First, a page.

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Author's profile photo Sarhan Polatates

Why Mature SAP Customers unwilling to move S/4HANA?

I have just selected as SAP Community Hero for year 2018, many thanks to everyone who nominated and supported me and again many thanks to Community selection board that selected me.

I believe my most important duty is to bring real community problems to discuss with all related parties. That is why I selected this blog to share after being a SAP community hero. I am not trying to address or blame any party, I am just bringing what it has been told.

Unstoppable S/4HANA versions and Innovations

Once S/4HANA is first announced in year 2014, all of us excited about the offerings that have been shared and showed. We have spent first year about to understand the real benefit and disruptive improvements brought by S/4HANA. Then in 2015 real S/4HANA is released which is called version 1508 that contains new code set and Logistics Simplifications. This has new core component called S4CORE.

Each and every year SAP improved functionality and released new versions. Every version brought new possibilities, for example embedded TM was brought by version 1709.

Now we have latest version 1809, embedded Customer Management 2.0 is available with this version.

Why I have listed all these details, because one of the main barriers is all these bunch of S/4HANA versions and unstoppable SAP innovations 🙂 You might say why are you complaining about continuous innovations, this what we need in this new digital economy era. I am totally agree with you, however, mature  SAP customers could not get into moving S/4HANA train. Once they decide a version/roadmap, Oops SAP has releases a new version and new functionality, all discussions start from beginning.

So Customers needs a S/4HANA stop, to get into S/4HANA train.


Fast Changing Deployment and Licencing Options

Early stages of S/4HANA product there were 2 main products and so called options: On-premise and cloud. Customers who have complex business scenarios gone with on-premise, lean ones has selected cloud versions, however today on-premise versions can be deployed on SAP cloud (HEC), with all functionality. Licence can be purchased/converted on subscription bases, including one time/year free upgrade. If you are a new customer this sounds great, however what will happen to existing SAP products which can not be moved to HEC(because of Legal or private reasons), from technical point of view it is possible and recommended by SAP architects. If you have MII or ME of course you need to run them locally even if your S/4HANA in running on HEC.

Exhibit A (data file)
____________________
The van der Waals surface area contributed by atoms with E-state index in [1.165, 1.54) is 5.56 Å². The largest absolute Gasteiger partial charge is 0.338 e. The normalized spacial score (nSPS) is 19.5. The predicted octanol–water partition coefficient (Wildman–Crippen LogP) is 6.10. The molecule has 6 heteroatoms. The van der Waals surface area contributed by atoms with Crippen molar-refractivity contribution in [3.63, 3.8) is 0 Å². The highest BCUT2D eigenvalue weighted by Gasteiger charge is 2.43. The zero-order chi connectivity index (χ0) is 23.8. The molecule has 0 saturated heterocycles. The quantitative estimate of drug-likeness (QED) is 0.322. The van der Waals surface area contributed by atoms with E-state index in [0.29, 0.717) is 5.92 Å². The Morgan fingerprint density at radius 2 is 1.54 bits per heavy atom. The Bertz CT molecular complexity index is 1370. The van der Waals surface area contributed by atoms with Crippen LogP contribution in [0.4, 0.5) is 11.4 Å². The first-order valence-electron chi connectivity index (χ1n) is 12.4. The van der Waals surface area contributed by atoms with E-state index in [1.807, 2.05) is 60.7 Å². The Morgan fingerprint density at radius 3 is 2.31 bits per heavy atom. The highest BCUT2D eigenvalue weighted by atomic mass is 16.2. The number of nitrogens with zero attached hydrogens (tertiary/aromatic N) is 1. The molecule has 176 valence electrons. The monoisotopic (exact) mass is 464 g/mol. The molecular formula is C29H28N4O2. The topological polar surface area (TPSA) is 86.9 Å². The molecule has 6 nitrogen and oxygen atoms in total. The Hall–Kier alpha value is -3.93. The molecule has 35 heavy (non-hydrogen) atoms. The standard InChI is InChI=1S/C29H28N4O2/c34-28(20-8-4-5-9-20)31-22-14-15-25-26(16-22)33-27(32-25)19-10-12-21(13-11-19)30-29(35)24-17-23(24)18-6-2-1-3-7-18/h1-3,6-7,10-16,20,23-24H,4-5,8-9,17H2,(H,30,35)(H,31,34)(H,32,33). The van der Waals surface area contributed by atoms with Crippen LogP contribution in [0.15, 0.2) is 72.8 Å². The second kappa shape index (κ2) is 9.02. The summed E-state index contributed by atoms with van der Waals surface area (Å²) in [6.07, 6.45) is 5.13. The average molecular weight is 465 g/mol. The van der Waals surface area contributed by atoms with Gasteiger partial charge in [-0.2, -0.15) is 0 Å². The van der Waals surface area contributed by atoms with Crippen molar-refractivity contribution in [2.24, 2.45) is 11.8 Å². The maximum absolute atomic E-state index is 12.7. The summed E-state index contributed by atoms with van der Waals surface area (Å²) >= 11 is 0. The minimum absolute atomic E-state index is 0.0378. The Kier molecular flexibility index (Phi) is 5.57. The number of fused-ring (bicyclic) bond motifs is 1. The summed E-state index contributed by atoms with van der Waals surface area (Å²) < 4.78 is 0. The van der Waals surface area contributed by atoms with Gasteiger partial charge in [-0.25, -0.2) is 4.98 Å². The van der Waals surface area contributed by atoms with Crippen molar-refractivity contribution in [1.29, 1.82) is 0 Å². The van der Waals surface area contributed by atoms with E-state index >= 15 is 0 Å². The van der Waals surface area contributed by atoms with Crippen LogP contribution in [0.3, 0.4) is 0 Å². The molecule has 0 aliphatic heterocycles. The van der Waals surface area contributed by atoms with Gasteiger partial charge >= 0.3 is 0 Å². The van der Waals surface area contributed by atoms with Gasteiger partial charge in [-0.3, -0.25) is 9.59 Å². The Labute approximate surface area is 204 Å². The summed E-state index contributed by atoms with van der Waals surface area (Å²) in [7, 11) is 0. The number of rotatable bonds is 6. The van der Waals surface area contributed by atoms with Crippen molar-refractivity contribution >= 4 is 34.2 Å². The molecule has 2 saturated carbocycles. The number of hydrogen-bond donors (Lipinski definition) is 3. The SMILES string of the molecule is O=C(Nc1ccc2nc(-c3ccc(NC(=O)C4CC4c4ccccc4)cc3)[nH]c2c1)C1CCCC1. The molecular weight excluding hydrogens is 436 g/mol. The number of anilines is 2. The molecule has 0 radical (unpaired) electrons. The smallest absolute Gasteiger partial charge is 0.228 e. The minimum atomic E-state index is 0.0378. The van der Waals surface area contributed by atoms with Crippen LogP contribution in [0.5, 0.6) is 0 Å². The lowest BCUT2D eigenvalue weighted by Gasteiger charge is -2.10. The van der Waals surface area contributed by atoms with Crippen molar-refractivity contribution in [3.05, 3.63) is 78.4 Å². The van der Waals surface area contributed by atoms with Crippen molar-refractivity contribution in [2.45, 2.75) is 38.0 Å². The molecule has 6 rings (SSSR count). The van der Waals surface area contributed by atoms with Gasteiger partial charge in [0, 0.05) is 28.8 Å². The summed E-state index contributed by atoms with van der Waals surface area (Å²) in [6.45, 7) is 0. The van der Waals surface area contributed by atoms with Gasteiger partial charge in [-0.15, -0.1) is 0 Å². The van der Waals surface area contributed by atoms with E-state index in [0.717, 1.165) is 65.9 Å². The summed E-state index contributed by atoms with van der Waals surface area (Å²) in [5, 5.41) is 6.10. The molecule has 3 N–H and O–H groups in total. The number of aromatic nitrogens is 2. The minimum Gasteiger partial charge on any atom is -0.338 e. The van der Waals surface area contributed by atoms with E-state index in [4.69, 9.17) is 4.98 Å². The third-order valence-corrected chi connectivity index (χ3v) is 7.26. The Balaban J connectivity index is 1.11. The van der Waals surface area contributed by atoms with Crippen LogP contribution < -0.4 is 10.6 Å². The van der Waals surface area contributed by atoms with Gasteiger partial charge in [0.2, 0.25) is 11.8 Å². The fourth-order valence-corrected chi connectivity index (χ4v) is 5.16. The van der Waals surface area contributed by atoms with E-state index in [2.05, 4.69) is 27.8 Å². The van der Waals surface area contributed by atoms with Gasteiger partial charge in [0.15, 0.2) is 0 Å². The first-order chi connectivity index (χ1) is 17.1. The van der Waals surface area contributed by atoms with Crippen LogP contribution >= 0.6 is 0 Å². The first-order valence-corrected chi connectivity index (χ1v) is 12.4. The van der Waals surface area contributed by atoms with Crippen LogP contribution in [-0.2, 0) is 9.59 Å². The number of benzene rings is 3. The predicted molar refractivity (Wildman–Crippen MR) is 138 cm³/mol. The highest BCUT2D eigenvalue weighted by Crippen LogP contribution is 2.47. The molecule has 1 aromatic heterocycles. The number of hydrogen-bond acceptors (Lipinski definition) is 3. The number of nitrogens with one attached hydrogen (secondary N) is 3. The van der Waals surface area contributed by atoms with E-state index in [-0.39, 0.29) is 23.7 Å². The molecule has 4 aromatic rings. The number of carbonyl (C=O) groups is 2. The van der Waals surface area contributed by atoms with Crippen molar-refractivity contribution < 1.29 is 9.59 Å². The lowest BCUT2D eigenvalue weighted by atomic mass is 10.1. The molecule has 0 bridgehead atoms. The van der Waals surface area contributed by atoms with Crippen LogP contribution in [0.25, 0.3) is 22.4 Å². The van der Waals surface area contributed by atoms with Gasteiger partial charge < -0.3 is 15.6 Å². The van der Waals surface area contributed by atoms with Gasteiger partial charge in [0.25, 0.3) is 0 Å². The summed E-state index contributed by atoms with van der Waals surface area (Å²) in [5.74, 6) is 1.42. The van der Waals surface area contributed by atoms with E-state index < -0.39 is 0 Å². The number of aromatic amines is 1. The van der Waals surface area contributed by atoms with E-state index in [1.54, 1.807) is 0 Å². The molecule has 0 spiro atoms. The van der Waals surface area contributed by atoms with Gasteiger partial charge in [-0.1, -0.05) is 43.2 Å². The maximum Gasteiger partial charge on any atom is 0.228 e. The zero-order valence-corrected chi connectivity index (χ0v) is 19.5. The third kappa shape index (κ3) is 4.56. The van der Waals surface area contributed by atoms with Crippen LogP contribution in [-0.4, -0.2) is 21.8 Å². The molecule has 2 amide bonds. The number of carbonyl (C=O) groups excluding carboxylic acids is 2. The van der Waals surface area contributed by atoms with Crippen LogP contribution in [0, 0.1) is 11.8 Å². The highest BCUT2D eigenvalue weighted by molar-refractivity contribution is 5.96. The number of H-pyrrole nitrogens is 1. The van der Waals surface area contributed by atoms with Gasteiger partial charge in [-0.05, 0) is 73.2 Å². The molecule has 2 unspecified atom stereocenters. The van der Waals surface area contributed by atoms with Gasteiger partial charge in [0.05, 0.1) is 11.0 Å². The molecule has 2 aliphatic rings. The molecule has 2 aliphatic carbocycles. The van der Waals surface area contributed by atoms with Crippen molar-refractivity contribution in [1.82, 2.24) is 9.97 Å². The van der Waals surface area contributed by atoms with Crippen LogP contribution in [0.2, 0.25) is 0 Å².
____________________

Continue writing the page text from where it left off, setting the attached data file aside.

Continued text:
But how will licence BOM will look like? Customers needs a clear licence policy, what will be the final destination, will all products be on subscription base? Even if they run on-premise and managed by own.


SAP Product Offerings and Names Changing too Fast

As I have written beginning of this blog, S/4HANA has changed the known ERP rules and approaches. Disruptive innovations both in UX and DB side re-shaped everything, this is fare, however, it shattered SAP as well, what will happen to SRM? CRM?Hybris?VM?Payroll?SNC?APO?…all of them has own replacement it is ok, but how, when, transition period? How long can I use my SRM with S/4HANA? will the be an extension?

All these questions are slowing S/4HANA conversion decisions.


Finally Mature SAP customers need a clear stop or method to get into S/4HANA train. Each and every customer want to get into as fast as it is possible, however today’s circumstances are not too safe to get into moving train.






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      Author's profile photo Jelena Perfiljeva
      Jelena Perfiljeva

      Thanks for sharing! All valid points. I might as well just copy-paste the good old Y U No Love HANA, add “S4” and it’ll be as good as new. ?